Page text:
It is impossible to eliminate all risk factors, but investors have the opportunity to get rid of some of them. So, inexperienced as well as experienced investors should pay more attention to diversification. To cut a long story short, it is a risk management strategy that mixes a wide variety of investments within a portfolio.
Importantly, a diversified portfolio contains a mix of distinct asset types and investments in an attempt at limiting exposure to any single asset or risk. The rationale behind this strategy is that a portfolio constructed of different kinds of assets will, on average, yield higher long-term returns and lower the risk of any individual holding or security.
According to studies, a well-diversified portfolio of 25 to 30 stocks offers the most cost-effective level of risk reduction.
Diversification tries to smooth out unsystematic risk events in a portfolio, so the positive performance of some investments neutralizes the negative performance of others. As a reminder, the benefits of diversification hold only if the securities in the portfolio are not perfectly correlated. They respond differently, in many cases in opposing ways, to market influences.
Investors and fund managers often diversify their investments across asset classes. They determine what percentages of the portfolio to allocate to each class. Interestingly, classes can include stocks, bonds, exchange-traded funds, commodities, and cash and short-term cash-equivalents.
Diversification and investors
Fund managers and investors will then diversify among investments within the assets classes by selecting stocks from various sectors that tend to have low return correlations or by choosing stocks with different market capitalizations.
As a reminder, market capitalization refers to the total dollar market value of a company’s outstanding shares of stock. Notably, market capitalization is calculated by multiplying the total number of a company’s outstanding shares by the current market price of one share. It is worth noting that companies are typically divided according to market capitalization. They divide into large-cap companies with $10 billion or more, or mid-cap companies with from $2 billion to $10 billion. The third category is small-cap, from $300 million to $2 billion.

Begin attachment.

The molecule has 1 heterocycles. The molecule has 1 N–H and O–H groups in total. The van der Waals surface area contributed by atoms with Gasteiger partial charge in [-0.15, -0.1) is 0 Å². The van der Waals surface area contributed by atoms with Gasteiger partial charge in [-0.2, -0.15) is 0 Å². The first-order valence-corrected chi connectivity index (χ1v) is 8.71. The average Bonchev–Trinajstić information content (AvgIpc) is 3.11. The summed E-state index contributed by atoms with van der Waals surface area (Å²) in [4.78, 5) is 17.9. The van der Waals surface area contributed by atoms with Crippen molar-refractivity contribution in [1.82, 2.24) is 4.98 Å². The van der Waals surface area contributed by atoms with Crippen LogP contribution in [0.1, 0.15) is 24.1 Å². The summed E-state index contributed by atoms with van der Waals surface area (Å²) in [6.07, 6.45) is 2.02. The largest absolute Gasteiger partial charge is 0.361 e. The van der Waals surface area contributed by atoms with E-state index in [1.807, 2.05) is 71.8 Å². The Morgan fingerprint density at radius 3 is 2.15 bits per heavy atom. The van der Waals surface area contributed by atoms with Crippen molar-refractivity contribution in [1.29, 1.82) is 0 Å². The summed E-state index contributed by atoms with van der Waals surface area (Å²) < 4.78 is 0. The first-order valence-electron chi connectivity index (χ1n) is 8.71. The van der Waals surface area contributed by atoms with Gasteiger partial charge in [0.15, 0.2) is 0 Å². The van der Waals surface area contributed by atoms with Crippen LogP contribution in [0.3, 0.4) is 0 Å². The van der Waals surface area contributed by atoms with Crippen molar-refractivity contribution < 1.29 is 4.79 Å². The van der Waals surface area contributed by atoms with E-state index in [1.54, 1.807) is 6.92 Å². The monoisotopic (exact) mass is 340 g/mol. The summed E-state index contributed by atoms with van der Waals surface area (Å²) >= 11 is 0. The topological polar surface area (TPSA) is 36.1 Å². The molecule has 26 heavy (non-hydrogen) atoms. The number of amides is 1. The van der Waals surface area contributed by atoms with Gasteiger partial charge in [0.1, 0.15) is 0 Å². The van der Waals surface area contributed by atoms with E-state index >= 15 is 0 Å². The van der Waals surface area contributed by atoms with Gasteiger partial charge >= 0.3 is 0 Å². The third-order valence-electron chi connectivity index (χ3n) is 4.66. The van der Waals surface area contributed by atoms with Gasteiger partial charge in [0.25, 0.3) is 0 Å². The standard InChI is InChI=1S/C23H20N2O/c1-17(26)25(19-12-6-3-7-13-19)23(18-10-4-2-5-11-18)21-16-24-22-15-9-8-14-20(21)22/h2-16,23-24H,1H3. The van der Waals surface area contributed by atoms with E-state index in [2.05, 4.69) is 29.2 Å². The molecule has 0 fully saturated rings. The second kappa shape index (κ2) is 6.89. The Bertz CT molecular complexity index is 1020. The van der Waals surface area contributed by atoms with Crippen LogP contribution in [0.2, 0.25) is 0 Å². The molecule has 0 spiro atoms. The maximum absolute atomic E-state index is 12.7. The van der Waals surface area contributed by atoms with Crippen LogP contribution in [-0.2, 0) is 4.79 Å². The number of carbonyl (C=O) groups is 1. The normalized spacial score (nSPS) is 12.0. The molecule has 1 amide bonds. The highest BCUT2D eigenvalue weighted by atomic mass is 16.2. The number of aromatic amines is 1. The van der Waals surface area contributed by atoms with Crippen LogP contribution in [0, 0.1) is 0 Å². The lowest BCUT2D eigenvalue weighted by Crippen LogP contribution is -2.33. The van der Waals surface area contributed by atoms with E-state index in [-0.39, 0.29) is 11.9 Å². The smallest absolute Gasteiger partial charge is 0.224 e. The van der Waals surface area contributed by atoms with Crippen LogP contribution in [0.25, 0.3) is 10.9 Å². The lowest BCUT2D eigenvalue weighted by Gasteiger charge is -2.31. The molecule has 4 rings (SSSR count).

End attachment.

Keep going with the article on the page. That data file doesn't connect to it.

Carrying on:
When it comes to bonds, investors can select from investment-grade corporate bonds, etc.
Advantages and disadvantages of diversification
Investors have the opportunity to diversify their portfolios by investing in foreign securities. For instance, forces depressing the world’s largest economy may not affect Japan’s economy in the same way. Thus, holding Japanese stocks gives an investor a small cushion of protection against losses during an American economic downturn.
Budget constraints and lack of time can make it difficult for noninstitutional investors to create an adequately diversified portfolio. As a result, this challenge is a key reason why mutual funds are so popular with retail investors. More importantly, buying shares in a mutual fund offers an inexpensive way to diversify investments.
Everything has its advantages and disadvantages and diversification is not an exception. Diversification has its share of disadvantages. For example, the more holdings the portfolio has, the more time-consuming it can be to manage – and the more expensive, since buying and selling many different holdings incurs more transaction fees and brokerage commissions. Besides, diversification’s spreading-out strategy works both ways, lessening the risk and the reward.